Imagine a psychedelic 70s action movie, made in the present day. Now imagine that it was the most ridiculously violent thing you’ve ever seen.
Bingo. You’ve got Gunpowder Milkshake.
This new action/comedy from Netflix stars Karen Gillan as Sam, an assassin who loses the protection of a powerful guild after a job goes south. So she gives herself a new mission — protecting Emily (Chloe Coleman), the spunky eight (and three quarters) year old daughter of one of Sam’s targets. This is set in a world with a hospital, library and diner specifically for hitmen (and, more importantly, women) — very clearly inspired by John Wick and Hotel Artemis, just a few of the many influences that the film boasts.
While I generally enjoyed this movie (mostly because of the visuals), it’s one of the singularly most stylistic piece of filmmaking I’ve seen in a long time. It’s almost as if Gunpowder Milkshake is trying too hard in that regard — even the blood is in higher contrast, just like in Kill Bill (though not quite as pink as Tarantino’s). The first half is certainly hyper-stylized, but then it trails off, seemingly noncommittal. However, with a vastly impressive action-packed one-shot near the film’s conclusion, it gets right back on track. Clearly, director Navot Papushado and cinematographer Michael Seresin had some ideas for this movie, and nothing was off the table.
The film also doesn’t commit too well to any sort of message, electing to convey some vague lesson about the importance of family. It’s nothing I haven’t seen before, probably because it’s been done to death in other films and franchises (Fast & Furious immediately comes to mind). I do appreciate the relationship between Sam and Emily, though — Coleman is one of the best parts of the movie, and for good reason; the trend of precocious kids in action movies continues to work very well.
The cast, while full of A-listers and B-listers alike, continues to confound me. You’d think that Karen Gillan, Lena Headey (Cersei from Game of Thrones), Angela Bassett, Michelle Yeoh and Paul Giamatti all together could make some magic. I still don’t understand why it can’t seem to click for me — everybody does the best they could, even though Karen Gillan is clearly still trying to ditch her Scottish accent. Ralph Ineson, playing the one-dimensional villain, is great, as always, but unfortunately he’s not in it enough to save the film from (likely) fading into obscurity.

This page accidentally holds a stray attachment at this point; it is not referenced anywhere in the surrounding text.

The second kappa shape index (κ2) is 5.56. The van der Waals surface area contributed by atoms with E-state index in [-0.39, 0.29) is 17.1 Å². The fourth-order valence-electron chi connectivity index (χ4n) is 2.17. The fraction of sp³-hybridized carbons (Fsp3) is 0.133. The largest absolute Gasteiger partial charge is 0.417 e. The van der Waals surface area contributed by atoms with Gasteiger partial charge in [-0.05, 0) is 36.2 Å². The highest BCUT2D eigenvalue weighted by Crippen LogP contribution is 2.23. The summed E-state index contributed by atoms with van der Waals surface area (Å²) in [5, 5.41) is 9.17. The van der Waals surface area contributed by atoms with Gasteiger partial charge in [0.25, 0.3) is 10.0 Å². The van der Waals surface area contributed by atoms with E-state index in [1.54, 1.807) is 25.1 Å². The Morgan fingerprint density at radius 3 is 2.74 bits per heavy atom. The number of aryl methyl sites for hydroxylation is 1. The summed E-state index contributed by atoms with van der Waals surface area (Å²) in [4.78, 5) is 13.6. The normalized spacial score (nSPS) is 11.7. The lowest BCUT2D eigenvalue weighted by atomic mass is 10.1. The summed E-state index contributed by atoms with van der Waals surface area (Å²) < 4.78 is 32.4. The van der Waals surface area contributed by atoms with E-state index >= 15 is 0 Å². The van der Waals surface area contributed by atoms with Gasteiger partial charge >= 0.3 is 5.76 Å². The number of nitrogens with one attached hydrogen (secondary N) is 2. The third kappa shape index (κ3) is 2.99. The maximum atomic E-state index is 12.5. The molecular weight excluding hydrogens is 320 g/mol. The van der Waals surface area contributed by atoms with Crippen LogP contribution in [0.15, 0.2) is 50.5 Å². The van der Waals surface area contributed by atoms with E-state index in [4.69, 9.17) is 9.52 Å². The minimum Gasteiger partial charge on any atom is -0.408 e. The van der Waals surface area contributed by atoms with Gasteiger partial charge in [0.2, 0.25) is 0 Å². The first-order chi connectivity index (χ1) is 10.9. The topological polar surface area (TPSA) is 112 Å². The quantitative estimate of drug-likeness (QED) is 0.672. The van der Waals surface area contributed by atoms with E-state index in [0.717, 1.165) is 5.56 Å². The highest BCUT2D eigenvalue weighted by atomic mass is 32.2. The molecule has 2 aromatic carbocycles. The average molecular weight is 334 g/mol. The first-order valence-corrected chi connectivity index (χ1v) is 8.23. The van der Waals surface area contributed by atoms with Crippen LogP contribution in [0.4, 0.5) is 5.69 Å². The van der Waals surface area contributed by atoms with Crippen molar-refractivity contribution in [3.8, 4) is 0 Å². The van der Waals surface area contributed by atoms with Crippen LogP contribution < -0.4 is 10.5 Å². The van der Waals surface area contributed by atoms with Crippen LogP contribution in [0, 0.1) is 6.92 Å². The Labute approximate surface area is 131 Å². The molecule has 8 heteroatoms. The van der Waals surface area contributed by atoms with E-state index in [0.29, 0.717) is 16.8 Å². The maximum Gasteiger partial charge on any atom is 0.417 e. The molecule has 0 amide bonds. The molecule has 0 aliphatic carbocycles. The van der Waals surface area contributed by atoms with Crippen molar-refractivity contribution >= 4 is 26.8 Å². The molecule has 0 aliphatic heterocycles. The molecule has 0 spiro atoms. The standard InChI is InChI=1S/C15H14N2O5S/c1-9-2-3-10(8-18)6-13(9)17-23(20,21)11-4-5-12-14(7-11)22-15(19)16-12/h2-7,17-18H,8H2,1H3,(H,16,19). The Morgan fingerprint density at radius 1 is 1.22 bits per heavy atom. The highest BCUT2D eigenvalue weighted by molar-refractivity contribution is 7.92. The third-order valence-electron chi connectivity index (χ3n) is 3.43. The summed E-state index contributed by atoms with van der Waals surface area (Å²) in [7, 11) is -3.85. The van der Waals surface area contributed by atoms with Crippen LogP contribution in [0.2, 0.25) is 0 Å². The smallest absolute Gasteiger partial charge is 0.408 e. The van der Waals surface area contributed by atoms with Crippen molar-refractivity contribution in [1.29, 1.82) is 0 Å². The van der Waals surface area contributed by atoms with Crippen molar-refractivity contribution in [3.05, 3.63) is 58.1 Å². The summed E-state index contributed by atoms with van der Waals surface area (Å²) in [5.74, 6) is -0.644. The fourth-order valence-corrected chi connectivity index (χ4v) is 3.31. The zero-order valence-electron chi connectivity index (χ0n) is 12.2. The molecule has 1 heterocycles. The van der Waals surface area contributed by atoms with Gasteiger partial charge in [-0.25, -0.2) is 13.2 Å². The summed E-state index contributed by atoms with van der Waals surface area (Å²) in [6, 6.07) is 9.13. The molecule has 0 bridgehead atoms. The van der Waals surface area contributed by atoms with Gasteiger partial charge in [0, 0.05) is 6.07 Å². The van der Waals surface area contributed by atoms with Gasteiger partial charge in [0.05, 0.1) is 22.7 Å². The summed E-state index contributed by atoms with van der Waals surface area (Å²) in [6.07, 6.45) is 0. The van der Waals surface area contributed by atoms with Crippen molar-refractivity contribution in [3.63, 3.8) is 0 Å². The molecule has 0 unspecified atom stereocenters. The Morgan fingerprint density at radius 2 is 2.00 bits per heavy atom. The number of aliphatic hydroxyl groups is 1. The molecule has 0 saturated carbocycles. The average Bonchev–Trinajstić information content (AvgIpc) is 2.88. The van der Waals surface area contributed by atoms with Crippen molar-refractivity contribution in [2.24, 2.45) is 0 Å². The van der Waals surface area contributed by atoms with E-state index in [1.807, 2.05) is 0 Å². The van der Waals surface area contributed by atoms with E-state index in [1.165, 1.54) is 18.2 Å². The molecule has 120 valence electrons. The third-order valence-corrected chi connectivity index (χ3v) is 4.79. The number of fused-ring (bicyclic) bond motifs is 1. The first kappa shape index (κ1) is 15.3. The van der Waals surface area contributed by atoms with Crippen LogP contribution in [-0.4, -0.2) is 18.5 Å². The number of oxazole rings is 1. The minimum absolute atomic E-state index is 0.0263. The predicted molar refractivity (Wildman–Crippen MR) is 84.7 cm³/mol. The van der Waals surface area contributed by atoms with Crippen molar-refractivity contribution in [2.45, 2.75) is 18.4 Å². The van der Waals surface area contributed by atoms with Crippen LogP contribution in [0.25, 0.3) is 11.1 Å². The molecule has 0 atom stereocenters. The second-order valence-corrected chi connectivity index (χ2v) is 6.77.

It’s not all bad, though — Gunpowder Milkshake packs an absolutely killer soundtrack, both in terms of music and score. While I admit it’s an odd choice to play mariachi music during fight scenes, it fits in perfectly with the film’s aesthetic. The action is very well-choreographed, and the use of color is utterly gorgeous. As I said before, the cinematographer (Seresin) was at the top of his game — it’s probably the most well-done of the film’s technical elements. It seems like the presentation was valued more than the story, though — some of the character motivations don’t line up when you really think about it, but It’s all in the name of bridging one action spectacle to another.
It wears its influences on its sleeves and its cast is (oddly enough) an afterthought, but Gunpowder Milkshake’s action and incredibly brutal violence is impressive enough that I’m willing to overlook some of its other flaws. There are much better action movies, but there are also much worse ones. Take your pick. [Grade: B]
Director: Navot Papushado
Rated: R for strong bloody violence throughout and language